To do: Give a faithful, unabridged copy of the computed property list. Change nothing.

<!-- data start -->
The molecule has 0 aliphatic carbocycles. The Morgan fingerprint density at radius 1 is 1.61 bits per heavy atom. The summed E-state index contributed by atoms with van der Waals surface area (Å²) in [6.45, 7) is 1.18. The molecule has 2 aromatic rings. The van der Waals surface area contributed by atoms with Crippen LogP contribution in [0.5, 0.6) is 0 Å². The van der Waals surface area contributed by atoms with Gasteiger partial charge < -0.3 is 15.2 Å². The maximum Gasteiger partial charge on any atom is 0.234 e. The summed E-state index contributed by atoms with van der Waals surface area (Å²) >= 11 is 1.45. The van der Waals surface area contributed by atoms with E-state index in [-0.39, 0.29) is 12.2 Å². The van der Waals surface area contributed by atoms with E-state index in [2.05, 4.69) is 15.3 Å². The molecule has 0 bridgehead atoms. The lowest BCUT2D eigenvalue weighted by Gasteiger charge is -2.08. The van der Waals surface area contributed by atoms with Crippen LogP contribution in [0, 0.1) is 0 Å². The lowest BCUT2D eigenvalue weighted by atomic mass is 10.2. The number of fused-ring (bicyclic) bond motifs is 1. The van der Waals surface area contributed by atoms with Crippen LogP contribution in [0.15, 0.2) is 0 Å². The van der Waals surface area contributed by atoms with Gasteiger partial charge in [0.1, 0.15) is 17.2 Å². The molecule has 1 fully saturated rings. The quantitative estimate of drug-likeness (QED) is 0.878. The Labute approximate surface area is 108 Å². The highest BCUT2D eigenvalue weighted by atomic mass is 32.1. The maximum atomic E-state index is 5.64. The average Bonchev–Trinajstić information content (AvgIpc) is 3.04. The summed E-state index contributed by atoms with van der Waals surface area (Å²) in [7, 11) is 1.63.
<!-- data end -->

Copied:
The molecule has 0 aliphatic carbocycles. The Morgan fingerprint density at radius 1 is 1.61 bits per heavy atom. The summed E-state index contributed by atoms with van der Waals surface area (Å²) in [6.45, 7) is 1.18. The molecule has 2 aromatic rings. The van der Waals surface area contributed by atoms with Crippen LogP contribution in [0.5, 0.6) is 0 Å². The van der Waals surface area contributed by atoms with Gasteiger partial charge < -0.3 is 15.2 Å². The maximum Gasteiger partial charge on any atom is 0.234 e. The summed E-state index contributed by atoms with van der Waals surface area (Å²) >= 11 is 1.45. The van der Waals surface area contributed by atoms with E-state index in [-0.39, 0.29) is 12.2 Å². The van der Waals surface area contributed by atoms with E-state index in [2.05, 4.69) is 15.3 Å². The molecule has 0 bridgehead atoms. The lowest BCUT2D eigenvalue weighted by Gasteiger charge is -2.08. The van der Waals surface area contributed by atoms with Crippen LogP contribution in [0, 0.1) is 0 Å². The lowest BCUT2D eigenvalue weighted by atomic mass is 10.2. The number of fused-ring (bicyclic) bond motifs is 1. The van der Waals surface area contributed by atoms with Crippen LogP contribution in [0.15, 0.2) is 0 Å². The van der Waals surface area contributed by atoms with Gasteiger partial charge in [0.1, 0.15) is 17.2 Å². The molecule has 1 fully saturated rings. The quantitative estimate of drug-likeness (QED) is 0.878. The Labute approximate surface area is 108 Å². The highest BCUT2D eigenvalue weighted by atomic mass is 32.1. The maximum atomic E-state index is 5.64. The average Bonchev–Trinajstić information content (AvgIpc) is 3.04. The summed E-state index contributed by atoms with van der Waals surface area (Å²) in [7, 11) is 1.63.